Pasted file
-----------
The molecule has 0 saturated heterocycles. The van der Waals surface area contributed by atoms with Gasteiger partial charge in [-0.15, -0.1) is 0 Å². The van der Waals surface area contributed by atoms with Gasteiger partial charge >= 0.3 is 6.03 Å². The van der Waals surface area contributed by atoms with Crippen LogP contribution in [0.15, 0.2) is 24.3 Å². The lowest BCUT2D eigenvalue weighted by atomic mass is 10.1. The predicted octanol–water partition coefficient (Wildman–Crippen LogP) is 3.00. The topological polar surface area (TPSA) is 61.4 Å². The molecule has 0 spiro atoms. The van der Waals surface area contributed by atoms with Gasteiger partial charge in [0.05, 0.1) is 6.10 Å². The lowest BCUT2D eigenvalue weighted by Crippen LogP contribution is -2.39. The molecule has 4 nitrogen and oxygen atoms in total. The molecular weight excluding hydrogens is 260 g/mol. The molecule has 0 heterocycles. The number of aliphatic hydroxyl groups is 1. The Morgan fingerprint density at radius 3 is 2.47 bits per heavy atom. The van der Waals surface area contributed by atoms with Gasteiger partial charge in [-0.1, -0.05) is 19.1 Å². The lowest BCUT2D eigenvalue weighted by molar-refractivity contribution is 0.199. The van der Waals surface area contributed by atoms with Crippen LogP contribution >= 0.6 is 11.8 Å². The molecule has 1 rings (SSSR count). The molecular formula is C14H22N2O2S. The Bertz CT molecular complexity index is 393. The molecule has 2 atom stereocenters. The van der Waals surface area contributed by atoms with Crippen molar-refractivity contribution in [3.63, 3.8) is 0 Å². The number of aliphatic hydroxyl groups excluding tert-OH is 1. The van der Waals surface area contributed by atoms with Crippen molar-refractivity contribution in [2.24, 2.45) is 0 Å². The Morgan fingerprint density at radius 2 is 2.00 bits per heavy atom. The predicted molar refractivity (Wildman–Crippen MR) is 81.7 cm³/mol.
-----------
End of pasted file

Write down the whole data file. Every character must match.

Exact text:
The molecule has 0 saturated heterocycles. The van der Waals surface area contributed by atoms with Gasteiger partial charge in [-0.15, -0.1) is 0 Å². The van der Waals surface area contributed by atoms with Gasteiger partial charge >= 0.3 is 6.03 Å². The van der Waals surface area contributed by atoms with Crippen LogP contribution in [0.15, 0.2) is 24.3 Å². The lowest BCUT2D eigenvalue weighted by atomic mass is 10.1. The predicted octanol–water partition coefficient (Wildman–Crippen LogP) is 3.00. The topological polar surface area (TPSA) is 61.4 Å². The molecule has 0 spiro atoms. The van der Waals surface area contributed by atoms with Gasteiger partial charge in [0.05, 0.1) is 6.10 Å². The lowest BCUT2D eigenvalue weighted by Crippen LogP contribution is -2.39. The molecule has 4 nitrogen and oxygen atoms in total. The molecular weight excluding hydrogens is 260 g/mol. The molecule has 0 heterocycles. The number of aliphatic hydroxyl groups is 1. The Morgan fingerprint density at radius 3 is 2.47 bits per heavy atom. The van der Waals surface area contributed by atoms with Gasteiger partial charge in [-0.1, -0.05) is 19.1 Å². The lowest BCUT2D eigenvalue weighted by molar-refractivity contribution is 0.199. The van der Waals surface area contributed by atoms with Crippen LogP contribution >= 0.6 is 11.8 Å². The molecule has 1 rings (SSSR count). The molecular formula is C14H22N2O2S. The Bertz CT molecular complexity index is 393. The molecule has 2 atom stereocenters. The van der Waals surface area contributed by atoms with Crippen molar-refractivity contribution in [3.63, 3.8) is 0 Å². The number of aliphatic hydroxyl groups excluding tert-OH is 1. The van der Waals surface area contributed by atoms with Crippen molar-refractivity contribution in [2.24, 2.45) is 0 Å². The Morgan fingerprint density at radius 2 is 2.00 bits per heavy atom. The predicted molar refractivity (Wildman–Crippen MR) is 81.7 cm³/mol.